Plant Selection Guides

The following list is a guide of commonly used plant materials for specific site conditions.

Trees for partially shaded locations
Acer campestreCrataegus crusgalliThuja occidentalis in variety
Amelanchier canadensisIlex in varietyTsuga canadensis
Cercis canadensisMagnolia virginianaCornus florida
Oxydendrum arboreum
Shrubs for partially shaded locations
Abelia grandifloraKalmia latifoliaRhododendron nudiflorum
Aronia arbutifoliaLeucothoe axillarisRhododendron viscosum
Clethra alnifoliaLigustrum ovalifoliumRhus aromatica ‘Gro-low’
Cornus in varietyLindera benzoinTaxus in variety
Euonymus fort. varietiesMahonia Vaccinium in varietyHamamelis virginiana
Pieris japonica Viburnum in varietyHydrangea quercifoliaPyracantha coccinea
Vinca minorIlex crenata in varietyRhododendron hybrids
Ilex glabraRhododendron maximum
Trees for seashore locations
Acer pseudoplatanusIlex opacaPlatanus acerifolia
Amelanchier canadensisJuniperus virginianaSophora\Styphnolobium Japonica
Crataegus lavalleiNyssa sylvaticaCupressocyparis leylandii
Pinus thunbergii
Shrubs for seashore locations
Arctostaphylos uva-ursiJuniperus hor. ‘Bar Harbor’Rosa rugosa
Aronia arbutifoliaLigustrum ovalifoliumSyringa vulgaris
Clethra alnifoliaMyrica pensylvanicaVaccinium corymbosum
Hydrangea macrophyllaPrunus cistenaViburnum dentatum
Ilex glabraPrunus maritimaViburnum prunifolium
Juniperus confertaRhus aromaticaYucca
Trees for wet locations
Acer rubrumIlex opacaQuercus palustris
Amelanchier canadensisLiquidambar styracifluaSalix in variety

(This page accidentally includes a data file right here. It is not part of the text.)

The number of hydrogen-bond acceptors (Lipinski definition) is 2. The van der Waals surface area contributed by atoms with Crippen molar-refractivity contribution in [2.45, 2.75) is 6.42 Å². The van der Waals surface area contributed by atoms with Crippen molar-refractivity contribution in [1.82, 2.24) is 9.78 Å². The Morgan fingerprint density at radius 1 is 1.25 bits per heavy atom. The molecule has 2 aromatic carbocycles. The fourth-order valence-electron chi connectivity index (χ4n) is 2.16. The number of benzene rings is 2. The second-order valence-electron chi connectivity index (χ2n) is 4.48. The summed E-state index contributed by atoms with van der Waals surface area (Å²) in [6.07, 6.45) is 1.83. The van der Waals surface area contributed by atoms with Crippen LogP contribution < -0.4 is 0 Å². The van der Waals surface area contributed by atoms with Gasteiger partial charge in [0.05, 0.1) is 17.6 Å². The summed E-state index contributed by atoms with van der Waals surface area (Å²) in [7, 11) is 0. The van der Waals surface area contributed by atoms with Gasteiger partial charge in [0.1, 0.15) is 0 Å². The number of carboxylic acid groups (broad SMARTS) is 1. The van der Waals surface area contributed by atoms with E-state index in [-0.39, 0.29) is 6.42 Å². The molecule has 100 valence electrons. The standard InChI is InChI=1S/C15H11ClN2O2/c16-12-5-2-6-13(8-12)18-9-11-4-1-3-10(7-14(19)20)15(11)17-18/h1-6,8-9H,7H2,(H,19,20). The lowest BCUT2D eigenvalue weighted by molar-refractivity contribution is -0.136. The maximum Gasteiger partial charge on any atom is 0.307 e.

Betula nigraMetasequoia glyptostroboidesTaxodium distichum
Gleditsia triacanthosNyssa sylvaticaThuja occidentalis nigra
Fraxinus am. ‘Autumn Purple’Platanus occidentalisTilia americana
Shrubs for wet locations
Aronia arbutifoliaIlex glabraVaccinium
Calluna vulgarisIlex verticillataViburnum in variety
Clethra alnifoliaItea virginicaCornus stolonifera
Kalmia latifolia
Trees for dry locations
Acer ginnalaPinus strobusSophora japonica
Acer platanoidesPrunus virginiana 'Canada Red'Tilia cordata
Fraxinus pennsylvanicaQuercus coccineaGleditsia varieties
Quercus rubra
Shrubs for dry locations
Artostaphylos uva-ursiMyrica pensylvanciaViburnum lantana
HamamelisPrunus maritimaViburnum prunifolium
Juniperus chin. ‘Sargenti’Rhamnus frangulaYucca filamentosa
Juniperus horiz. varietiesRhus aromaticaLigustrum in variety
Rosa rugosa
Trees native to the East Coast
Acer rubrumCornus floridaNyssa sylvatica
Amelanchier canadensisIlex opacaQuercus species
Betula nigraJuniperus virginianaTaxodium distichum
Cercis canadensisLiquidambar styracifluaChionanthus virginicus
Liriodendron tulipifera
Shrubs native to the East Coast
Amelanchier canadensisIlex glabraPrunus maritima
Arctostaphylos uva-ursiIlex verticillataRhododendron nudiflorum
Aronia arbutifoliaItea virginicaRhododendron viscosum
Clethra alnifoliaKalmia latifoliaRhus varieties
Cornus sericeaLindera benzoinVaccinum species
Fothergilla gardeniiMyrica pensylvanicaViburnum species
Hamamelis virginianaParthenocissus quin.
Trees for screening and hedging
Acer campestreHamamelisPseudotsuga menziesii
Amelanchier canadensisJuniperus virginianaThuja occidentalis varieties
Carpinus betuus ‘Fastigiata’Juniperus ch. ‘Hetzii columnaris’Thuja plicata varieties
Cotinus varietiesMagnolia grandifloraTsuga canadensis
CryptomeriaPicea abiesCupressocyparis lelandii
Pinus strobus